The Committee for Non Violent Action came to New London during the summer of 1960 to conduct a program called Polaris Action. It was in opposition to the building of the Polaris submarine and the resulting increase in the nuclear arms race. Rustin, who was openly gay, was a co-founder of the CNVA and involved in the organization of the action. He visited New London that summer.
The group decided to stay in the New London area at the end of the summer, “which gave Bayard the opportunity to be here a lot more,” said Joanne Sheehan, an organizer, nonviolence trainer and educator. Sheehan has worked in the War Resisters League’s New England office in Norwich since co-founding it in 1985.
“They stayed, they rented a house in Norwich for a while, and then they bought a farm in Voluntown in the spring of 1962,” Sheehan said. “In 1962 they moved into a farm, which is now called the Voluntown Peace Trust. That would’ve been a place Bayard visited, he would’ve come up to New London, and then there was a very close connection between the CNVA and folks at Conn College, who became very active in Polaris Action.”
This connection with Connecticut College led to Rustin speaking at the school in 1963, the same year he was a top organizer for the March on Washington.
“Between 1960 and the speech at Conn College in 1963, he would come to Voluntown. He was in and out of Voluntown, which became a center for activity, trainings and gatherings,” Sheehan said. “It was very much borne out of New London. And their main focus was New London for a while. When it was first started it was called the Polaris action farm. They ended up in Voluntown because they couldn’t afford anything closer to the shoreline.”
Rustin was one of many well-known activists who participated in the Polaris Action. Famous folk singers Joan Baez and Pete Seeger visited New London in the early 60s as well, as it became a recognized regional hub for anti-war work. Sheehan tells a story about how a historic international demonstration originated in New London.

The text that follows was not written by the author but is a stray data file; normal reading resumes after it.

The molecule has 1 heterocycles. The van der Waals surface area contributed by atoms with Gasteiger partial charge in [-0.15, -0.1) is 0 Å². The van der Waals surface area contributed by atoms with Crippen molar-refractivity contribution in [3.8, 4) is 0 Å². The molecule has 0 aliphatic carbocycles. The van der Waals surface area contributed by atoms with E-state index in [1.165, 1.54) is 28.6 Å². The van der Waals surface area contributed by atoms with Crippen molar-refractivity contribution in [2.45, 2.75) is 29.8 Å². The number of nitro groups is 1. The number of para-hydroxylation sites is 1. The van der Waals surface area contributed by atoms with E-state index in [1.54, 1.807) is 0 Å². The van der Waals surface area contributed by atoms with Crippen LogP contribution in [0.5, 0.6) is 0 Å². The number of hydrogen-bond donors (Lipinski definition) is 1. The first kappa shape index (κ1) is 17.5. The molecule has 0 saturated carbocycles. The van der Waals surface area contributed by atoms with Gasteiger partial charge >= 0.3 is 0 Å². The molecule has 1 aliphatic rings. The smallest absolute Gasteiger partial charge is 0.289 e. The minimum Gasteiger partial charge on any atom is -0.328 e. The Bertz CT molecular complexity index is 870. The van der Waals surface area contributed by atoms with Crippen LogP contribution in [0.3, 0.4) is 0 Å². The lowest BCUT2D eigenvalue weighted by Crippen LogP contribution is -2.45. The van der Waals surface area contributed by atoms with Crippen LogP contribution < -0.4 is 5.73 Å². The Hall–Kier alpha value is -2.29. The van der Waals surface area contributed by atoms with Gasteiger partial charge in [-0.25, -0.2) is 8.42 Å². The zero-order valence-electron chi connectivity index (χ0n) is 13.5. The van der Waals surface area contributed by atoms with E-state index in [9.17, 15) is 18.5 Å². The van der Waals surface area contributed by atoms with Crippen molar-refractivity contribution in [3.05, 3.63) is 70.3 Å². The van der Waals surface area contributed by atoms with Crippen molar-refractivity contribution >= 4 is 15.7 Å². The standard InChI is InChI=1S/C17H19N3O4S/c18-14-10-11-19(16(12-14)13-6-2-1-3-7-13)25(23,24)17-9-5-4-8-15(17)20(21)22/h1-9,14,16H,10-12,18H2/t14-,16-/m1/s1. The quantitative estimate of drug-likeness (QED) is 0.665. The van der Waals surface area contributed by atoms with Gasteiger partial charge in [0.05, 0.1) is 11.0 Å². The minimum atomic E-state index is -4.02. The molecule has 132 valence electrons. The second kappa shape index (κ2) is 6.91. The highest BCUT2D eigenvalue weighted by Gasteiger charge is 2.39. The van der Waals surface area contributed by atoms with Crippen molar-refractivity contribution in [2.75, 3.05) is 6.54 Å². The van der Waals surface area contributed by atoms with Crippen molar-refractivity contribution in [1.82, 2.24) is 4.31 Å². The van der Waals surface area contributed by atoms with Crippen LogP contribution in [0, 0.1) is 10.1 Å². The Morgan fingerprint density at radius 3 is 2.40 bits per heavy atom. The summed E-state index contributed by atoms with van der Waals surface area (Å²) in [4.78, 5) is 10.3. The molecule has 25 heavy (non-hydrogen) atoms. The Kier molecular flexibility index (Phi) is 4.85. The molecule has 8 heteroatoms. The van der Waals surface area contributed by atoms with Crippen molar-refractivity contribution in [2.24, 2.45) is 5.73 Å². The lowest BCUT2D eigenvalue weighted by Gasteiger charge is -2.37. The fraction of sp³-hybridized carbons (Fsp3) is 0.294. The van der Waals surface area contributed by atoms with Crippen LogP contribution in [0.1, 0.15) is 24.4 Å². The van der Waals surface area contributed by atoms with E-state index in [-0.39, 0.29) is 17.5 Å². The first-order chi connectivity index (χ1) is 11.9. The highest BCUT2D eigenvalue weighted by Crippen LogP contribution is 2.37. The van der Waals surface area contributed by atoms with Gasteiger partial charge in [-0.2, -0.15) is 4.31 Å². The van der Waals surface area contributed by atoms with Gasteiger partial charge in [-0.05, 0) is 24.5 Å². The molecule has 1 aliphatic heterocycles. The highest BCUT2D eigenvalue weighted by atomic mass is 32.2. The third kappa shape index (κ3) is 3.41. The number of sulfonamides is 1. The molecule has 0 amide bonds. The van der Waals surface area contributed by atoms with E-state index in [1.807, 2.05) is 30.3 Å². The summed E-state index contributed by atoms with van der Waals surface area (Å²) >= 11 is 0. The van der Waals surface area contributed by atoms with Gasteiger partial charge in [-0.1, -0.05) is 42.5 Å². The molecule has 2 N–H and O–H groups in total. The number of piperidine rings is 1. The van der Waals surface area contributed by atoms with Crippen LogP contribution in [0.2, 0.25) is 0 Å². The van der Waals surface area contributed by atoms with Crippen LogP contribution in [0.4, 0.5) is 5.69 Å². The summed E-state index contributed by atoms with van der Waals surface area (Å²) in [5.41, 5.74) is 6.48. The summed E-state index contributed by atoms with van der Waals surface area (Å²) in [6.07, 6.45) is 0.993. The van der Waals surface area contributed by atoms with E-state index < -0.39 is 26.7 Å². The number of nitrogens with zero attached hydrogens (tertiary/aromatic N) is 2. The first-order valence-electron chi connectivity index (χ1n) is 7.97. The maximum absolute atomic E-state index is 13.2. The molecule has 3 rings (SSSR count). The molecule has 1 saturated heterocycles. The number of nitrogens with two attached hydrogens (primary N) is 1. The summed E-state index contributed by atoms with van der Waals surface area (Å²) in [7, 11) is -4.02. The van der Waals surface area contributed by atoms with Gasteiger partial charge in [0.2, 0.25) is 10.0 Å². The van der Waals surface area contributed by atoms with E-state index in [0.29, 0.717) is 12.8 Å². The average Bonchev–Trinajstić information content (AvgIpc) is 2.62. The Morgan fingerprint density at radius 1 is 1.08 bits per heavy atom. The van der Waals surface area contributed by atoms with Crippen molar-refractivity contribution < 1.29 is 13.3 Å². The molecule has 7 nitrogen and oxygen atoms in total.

Polaris Action organizers sat down in the Hygienic when it was a restaurant. They were discussing the fact that Electric Boat workers they’d spoken with said to, “Go tell it to the Russians,” meaning that if Russia would not commit to disarmament, why should the U.S.?
“They decided to do a peace walk from San Francisco to Moscow sitting in the Hygienic, then they did it!” Sheehan said. The walk began in 1960 and ended in 1961.
Sheehan mentioned that the War Resisters League once sent Rustin to an international demonstration, and he brought home with him the peace symbol, which was first created in England in 1957 for a nuclear disarmament demonstration.
“A Black, gay man brought this back, and people in New London were some of the first people to use it,” Sheehan said. “There are a couple of books on the peace symbol that have been written, both of them have pictures of southeastern Connecticut.”
Kristofik found other examples of community among gay people in New London aside from the bars. Her film examines, for example, the New London People’s Forum, an LGBTQIA+ group/event that met weekly and led discussions in the 1980s and 90s. She also goes into PFLAG (Parents, Families, and Friends of Lesbians and Gays) of Southeastern Connecticut, which she calls a resource and support system for queer people in the area.
When Kristofik first moved to the area, she said she used Yahoo Groups for local LGBTQIA+ meet-ups. There was also a group that started out of Pfizer, called Mystic Women, because a lot of them lived in Mystic, “And that was a monthly thing for bi and lesbian women,” Kristofik said.